I can imagine various explanations for this but there’s one especially interesting theory that’s circulating. Whatever conclusion you end up settling on, though, the trend is a big deal. The pandemic remains the country’s biggest challenge and Biden got elected by promising that he’d be up to it more than Trump was. If voters conclude that he isn’t, there’s no telling how bad next fall could get for Democrats.
“For the first time in his presidency, Joe Biden faces a trust deficit among Americans when it comes to COVID-19” https://t.co/VfhW1F5pv4 pic.twitter.com/GYR3LLcPYA
— Lachlan Markay (@lachlan) September 28, 2021
He’s down double digits in all three partisan groups on his handling of COVID since January, per Axios. But why did things shift so dramatically between August and September? Take your pick:
— The brutal wave of Delta in the southeast proved that we’re not as close to done with COVID as we thought, leading pandemic-weary Americans to instinctively blame the guy in charge. At its most basic level, Biden’s campaign was a pledge that America would no longer have to endure the waves of mass death that it saw last year and this past summer. Thanks to the new variant, that pledge has been broken.
— The fiasco in Afghanistan shattered hopes that Biden would be competent at governing thanks to his decades of experience in Washington and now that disillusionment is bleeding over into other policy realms. One’s assessment of a political leader can never be fully compartmentalized by issue. If Biden looks like he doesn’t know what he’s doing on foreign policy, his constituents will wonder if he knows what he’s doing on COVID too.
— The public has grown disillusioned with the public-health bureaucracy and Biden, as the head of that bureaucracy, is paying a price for it. “The trust problem as the virus lingers goes beyond Biden, with declines over time for the Centers for Disease Control and Prevention (now 64%) and state governments (50%),” Axios notes, adding that trust in the media’s reporting on COVID has also dropped. Vaccinated Americans were told they could take their masks off in May, then were told to put them on again at the end of July. Biden announced that everyone would be getting a booster beginning on September 20, then had to walk that back when the CDC and FDA said only vulnerable people would need one. Kids are back in school but the rules on mask-wearing, testing, and quarantining are a haphazard patchwork across localities.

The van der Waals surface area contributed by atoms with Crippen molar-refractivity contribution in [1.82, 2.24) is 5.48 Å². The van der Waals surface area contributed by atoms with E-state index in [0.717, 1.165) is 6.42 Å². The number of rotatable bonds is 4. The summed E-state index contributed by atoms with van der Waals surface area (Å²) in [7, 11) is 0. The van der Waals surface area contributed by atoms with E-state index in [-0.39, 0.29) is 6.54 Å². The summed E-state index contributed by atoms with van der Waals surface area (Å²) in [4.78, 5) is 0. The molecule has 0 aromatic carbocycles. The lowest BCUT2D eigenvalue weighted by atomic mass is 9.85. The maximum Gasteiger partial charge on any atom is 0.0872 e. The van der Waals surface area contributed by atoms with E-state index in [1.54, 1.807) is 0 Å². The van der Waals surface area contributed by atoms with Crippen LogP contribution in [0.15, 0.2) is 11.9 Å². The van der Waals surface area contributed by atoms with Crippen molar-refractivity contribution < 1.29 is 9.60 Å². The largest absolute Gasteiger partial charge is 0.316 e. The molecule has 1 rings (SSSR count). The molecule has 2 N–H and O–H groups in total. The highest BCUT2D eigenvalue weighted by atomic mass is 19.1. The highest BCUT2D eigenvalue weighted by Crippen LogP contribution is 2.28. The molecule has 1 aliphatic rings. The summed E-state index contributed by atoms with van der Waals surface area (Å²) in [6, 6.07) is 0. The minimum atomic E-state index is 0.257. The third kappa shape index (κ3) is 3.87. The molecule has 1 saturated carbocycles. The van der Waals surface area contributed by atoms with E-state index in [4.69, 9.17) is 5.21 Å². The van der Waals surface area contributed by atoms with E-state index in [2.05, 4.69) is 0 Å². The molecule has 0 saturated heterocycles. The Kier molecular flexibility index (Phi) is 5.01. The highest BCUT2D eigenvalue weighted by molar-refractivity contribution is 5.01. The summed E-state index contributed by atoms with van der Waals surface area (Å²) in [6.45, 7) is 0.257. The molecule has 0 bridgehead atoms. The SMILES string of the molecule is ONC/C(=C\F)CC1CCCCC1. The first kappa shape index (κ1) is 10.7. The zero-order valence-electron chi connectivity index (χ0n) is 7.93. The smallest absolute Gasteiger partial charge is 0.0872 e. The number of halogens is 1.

Some states, like Oregon, require masks to be worn outdoors. Others, like Florida, ban local governments from mandating masks. People are tired and confused. Trust in America’s political leadership is destined to drop, beginning with the president.
But then there’s that other interesting theory I mentioned…
Let’s remember what Biden announced in early September, around the inflection point… 👇 pic.twitter.com/nyri3F7Zd9
— Christina Pushaw (@ChristinaPushaw) September 28, 2021
Pushaw is Ron DeSantis’s spokesman. She has a political interest in wanting to blame vaccine mandates for the loss of trust in Biden — but that’s not to say she’s wrong. Think back to this poll from last week showing that Biden lost 12 net points off his job approval among black voters after he announced the mandate, including a 17-point drop among unvaccinated black voters specifically. It may be that some Americans, particularly Democrats, who thought he was doing well enough in handling COVID began to lose faith in him when he slapped a massive vaccine mandate on tens of thousands of businesses.
The White House might be willing to accept that loss of faith as the price of putting the mandate in place if it’s only temporary, which they’re betting it will be. If the mandate ends up increasing population immunity appreciably, that means the pandemic will recede sooner, which means the economy will grow sooner, which means Democrats will be better positioned by next fall for the midterms. The mandate is part of a long-term (well, medium-term) strategy. But the short-term blowback might be ugly in Biden’s polling. Case in point: The 50/50 swing state of North Carolina isn’t 50/50 at the moment.
The survey, conducted by High Point University, found that 38 percent of North Carolinians approve of the way Biden is handling his job as president, compared to 48 percent who disapprove. Fourteen percent of respondents said they do not know or refused to respond.
A majority of North Carolinians also said they believe things in the country have gotten off track: 60 percent of respondents said the U.S. is on the wrong track, with only 28 percent saying the country is headed in the right direction…
On COVID-19, 46 percent of North Carolinians said they disapprove of the job Biden is doing, compared to 42 percent who approved.
I think the White House would say that I’m confusing cause and effect here. It’s not the mandate that’s driving his numbers on COVID down, it’s the resurgence of the pandemic in the Delta era that’s driving it. Getting more people vaccinated via a mandate is the cure to his political problem potentially, not the source of it.
But it can be both, no? People support the mandate on balance, polls show, but some otherwise loyal Democrats like unvaxxed African-Americans may have been put off by it. That may create a second political problem for Biden even as the daily drumbeat of vaccinations helps solve a different one.
He and his team aren’t going to sweat it for now. But they’re watching the gubernatorial race in Virginia verrrrrry closely. If a well-known, well-funded former governor like Terry McAuliffe can’t hang on in a blue state which Biden won by 10 points, the entire Democratic Party will wet its pants at the thought of what’s coming next year. Stay tuned.
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